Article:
My son with autism, also has medication-induced hunger, and, combined with his naturally impulsive nature, is a rampant food thief. I knew it was bad when I came out of the shower one morning to find he had ingested an entire large-sized bottle of soy sauce.

I tried emptying cabinets and the fridge, moving foods to high shelves, and then just not having very much food around at all. This just caused him to eat stuff like the soy sauce, and even several non-food items.

I ended up chaining the fridge shut. This sounds drastic, but it works. I use bungee cords on cabinet doors. These two keep him from actually being to access food.

I also make smaller, more frequent meals, and rely on gum for in between those eating times. This helps to quell the constant chorus of, "I'm hungry." I still have to be vigilant - there are still non-food items around. But at least now I can take a (very short) shower without too much worrying.

Anonymous said...

but is there anything else going on? some other chemical reaction with this medication? it reminds me of something i've heard of with some children who are up in the middle of the night eating cupfuls of stolen crisco.

that said, fluffy would eat bowlfuls of butter and wash it down with ketchup drunk through a straw.

Patrick said...

I somewhat understand Bud's (and Moms) dilemma. I was authorized to use a special antidepressant, as long as I didnt go on an eating spree. Well, the antidepressant indeed made me feel ravenous, and never even got it refilled.

I would suggest that Kristina's approach might be the best... absolutely to lowest possible dose that helps, if possible.

Otherwise for me it boils down to ARRGH, Why do they keep approving the use of drugs whose side effects are nearly as bad (if not worse) than the symptoms being treated?

Don't these people (designer drug engineers) get guidance to avoid making cross reactions with their biochemical concoctions???

Kaethe said...

If the hunger is bad enough that Bud is sneaking into the kitchen whenever possible, and eating condiments, I think you need to present the seriousness of this more forcefully to the doctor. The doctor issuing the "strict orders" is grossly underestimating what this costs both you and Bud. When an eight-year-old is compulsively stealing ketchup, he's really feeling ravenous.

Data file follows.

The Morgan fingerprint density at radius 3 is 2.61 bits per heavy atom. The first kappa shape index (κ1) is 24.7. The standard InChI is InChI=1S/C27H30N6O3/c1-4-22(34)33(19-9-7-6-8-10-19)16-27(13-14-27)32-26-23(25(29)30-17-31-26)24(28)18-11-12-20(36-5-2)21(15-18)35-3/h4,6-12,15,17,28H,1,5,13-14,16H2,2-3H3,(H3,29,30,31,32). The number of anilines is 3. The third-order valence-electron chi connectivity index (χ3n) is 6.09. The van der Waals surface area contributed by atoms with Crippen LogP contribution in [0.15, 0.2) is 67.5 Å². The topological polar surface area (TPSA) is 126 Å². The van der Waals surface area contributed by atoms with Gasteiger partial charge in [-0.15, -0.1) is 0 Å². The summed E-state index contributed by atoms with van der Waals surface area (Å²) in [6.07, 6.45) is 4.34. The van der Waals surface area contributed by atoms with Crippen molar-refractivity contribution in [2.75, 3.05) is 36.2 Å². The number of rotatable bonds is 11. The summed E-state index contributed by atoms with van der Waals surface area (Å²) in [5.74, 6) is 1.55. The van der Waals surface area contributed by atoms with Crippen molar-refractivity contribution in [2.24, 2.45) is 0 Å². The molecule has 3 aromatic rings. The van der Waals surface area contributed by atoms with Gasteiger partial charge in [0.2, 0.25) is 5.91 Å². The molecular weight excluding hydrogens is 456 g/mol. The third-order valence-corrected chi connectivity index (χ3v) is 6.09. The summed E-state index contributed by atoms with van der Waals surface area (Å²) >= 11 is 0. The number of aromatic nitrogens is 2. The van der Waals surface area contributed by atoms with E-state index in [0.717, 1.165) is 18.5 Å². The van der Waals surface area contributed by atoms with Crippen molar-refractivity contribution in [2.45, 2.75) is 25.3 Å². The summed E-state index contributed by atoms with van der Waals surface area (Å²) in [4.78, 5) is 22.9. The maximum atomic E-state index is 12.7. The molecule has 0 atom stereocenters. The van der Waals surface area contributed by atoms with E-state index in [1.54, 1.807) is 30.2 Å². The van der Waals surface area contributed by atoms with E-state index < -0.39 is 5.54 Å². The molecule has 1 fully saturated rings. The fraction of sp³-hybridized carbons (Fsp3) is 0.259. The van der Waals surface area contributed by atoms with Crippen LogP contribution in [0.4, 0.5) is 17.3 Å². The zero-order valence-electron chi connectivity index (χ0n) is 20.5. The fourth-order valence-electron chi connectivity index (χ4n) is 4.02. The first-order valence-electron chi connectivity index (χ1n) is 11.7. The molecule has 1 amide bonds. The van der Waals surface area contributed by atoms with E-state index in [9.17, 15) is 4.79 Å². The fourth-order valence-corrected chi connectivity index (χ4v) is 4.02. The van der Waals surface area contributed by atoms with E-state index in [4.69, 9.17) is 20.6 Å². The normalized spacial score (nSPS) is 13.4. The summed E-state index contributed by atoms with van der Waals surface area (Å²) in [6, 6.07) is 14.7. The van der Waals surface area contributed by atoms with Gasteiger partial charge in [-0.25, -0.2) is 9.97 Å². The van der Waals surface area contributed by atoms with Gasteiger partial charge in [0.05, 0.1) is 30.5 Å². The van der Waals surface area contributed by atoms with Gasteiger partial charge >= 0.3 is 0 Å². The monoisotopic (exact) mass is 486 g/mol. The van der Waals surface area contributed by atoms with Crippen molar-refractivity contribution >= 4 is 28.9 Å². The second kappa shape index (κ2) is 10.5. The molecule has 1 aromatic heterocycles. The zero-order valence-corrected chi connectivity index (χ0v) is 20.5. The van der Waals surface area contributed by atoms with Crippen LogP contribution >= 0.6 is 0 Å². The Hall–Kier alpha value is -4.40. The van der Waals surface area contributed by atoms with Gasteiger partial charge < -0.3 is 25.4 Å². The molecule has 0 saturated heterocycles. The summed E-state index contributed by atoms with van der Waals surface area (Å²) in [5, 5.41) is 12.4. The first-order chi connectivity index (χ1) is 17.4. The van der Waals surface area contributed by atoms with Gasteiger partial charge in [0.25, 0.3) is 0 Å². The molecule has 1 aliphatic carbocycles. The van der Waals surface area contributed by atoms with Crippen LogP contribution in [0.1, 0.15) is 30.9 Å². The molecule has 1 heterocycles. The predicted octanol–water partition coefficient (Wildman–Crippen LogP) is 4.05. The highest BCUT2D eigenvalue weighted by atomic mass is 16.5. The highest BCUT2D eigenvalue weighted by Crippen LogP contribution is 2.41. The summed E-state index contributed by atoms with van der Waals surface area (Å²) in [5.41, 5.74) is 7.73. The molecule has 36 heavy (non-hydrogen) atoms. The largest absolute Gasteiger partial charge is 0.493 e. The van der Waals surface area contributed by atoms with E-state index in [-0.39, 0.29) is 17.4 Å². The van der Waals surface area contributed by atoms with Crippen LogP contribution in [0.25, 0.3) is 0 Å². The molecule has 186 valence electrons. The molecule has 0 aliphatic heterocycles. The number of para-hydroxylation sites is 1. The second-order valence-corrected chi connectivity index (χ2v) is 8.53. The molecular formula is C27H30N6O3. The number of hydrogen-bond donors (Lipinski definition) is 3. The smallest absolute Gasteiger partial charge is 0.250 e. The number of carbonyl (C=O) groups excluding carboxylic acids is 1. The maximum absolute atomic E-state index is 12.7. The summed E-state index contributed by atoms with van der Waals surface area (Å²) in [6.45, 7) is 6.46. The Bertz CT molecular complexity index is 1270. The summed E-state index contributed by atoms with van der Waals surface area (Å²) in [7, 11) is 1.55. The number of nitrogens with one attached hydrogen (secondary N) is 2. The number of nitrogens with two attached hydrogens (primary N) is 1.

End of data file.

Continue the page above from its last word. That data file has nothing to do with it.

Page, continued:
Anonymous said...

I just googled the med that Bud is taking and found the "official" website. They report that the average weight gain in the first year is 16.5 pounds!!!!! A lot for a full size person too much for a little boy! They offered no insight on how to manage this side effect (Maybe they think a a "few" extra pounds is the least of your worries?) Does Bud's hunger include a rumbly tummy? or is it the "I must put something in my mouth or I will implode!" kind of hungry? if it's the latter I would try gum....There are some really yummy gums out there. Our current favorite is Icebreakers ice cubes (watermelon flavor) Maybe you could make a deal with him that if mom can hear the rumbly tummy he can have a snack (I'm thinking super healthy, not much fat microwave popcorn) or a protein snack. If his tummy isn't talking he can have gum. (bonus: learning to blow bubbles!) I'm 40 and I still love to blow 'em! Super for stress reduction!

MOM-NOS said...

Thanks, folks. I do appreciate your help, though I have limited your ability to be helpful to a degree, because I have been purposely vague (out of respect for Bud's privacy) about the hows, whats and whys of my decision to use medication with him. But I do want to clarify a bit, so that no false assumptions are made. Please know that:

- Bud's doctor is fantastic, attentive, and responsive. She understands the big picture here.

- Bud's medication is monitored very closely by his pediatrician and two child psychiatrists who all work collaboratively, with each other and with me.

- I make the decision to use medication (or to stop using medication or to alter amounts or frequency of medication) very, very carefully and in consultation with Bud's doctors.

- The side effects - margarine, ketchup and all - are a jolly holiday when compared with life for Bud pre-medication.

- Bud is not so hungry that he would deign to eat a rice cake or a carrot or a blueberry Nutri-grain bar instead of a strawberry Nutri-grain bar. Yes, Bud is eating Olivio and ketchup because he's hungry, but he is also eating Olivio and ketchup because he likes Olivio and ketchup.

Thanks for indulging my clarification. Hope I don't sound too defensive (it can be hard not to be defensive...)

VTBudFan said...


I don't think you sound defensive, and I expected to see a follow-up like that because I knew you made med choices with thorough research and a good, helpful doctor!

And I laughed out loud at your clarification that Bud just likes Olivio and ketchup. Okay, let's be honest...how much difference is there really between that Olivio stuff and a can of grocery store frosting?? Not much, I bet!


P.S. You are still on my list of nominees for Mother of the Year.

Anonymous said...

No, you don't sound defensive, you sound like the caring and thorough mom that you are. We appreciate your clarification but none was needed, I think everyone was only doing their best to give you advice of the "whaever it is worth" type, just in case we stumbled onto a solution.

Hey, now I sound defensive! Anyway, we do know that the snap shot you present is by no means the whole picture. Keep on keeping on MOM-NOS you are an inspiration to many and your generosity in sharing your life is deeply appreciated.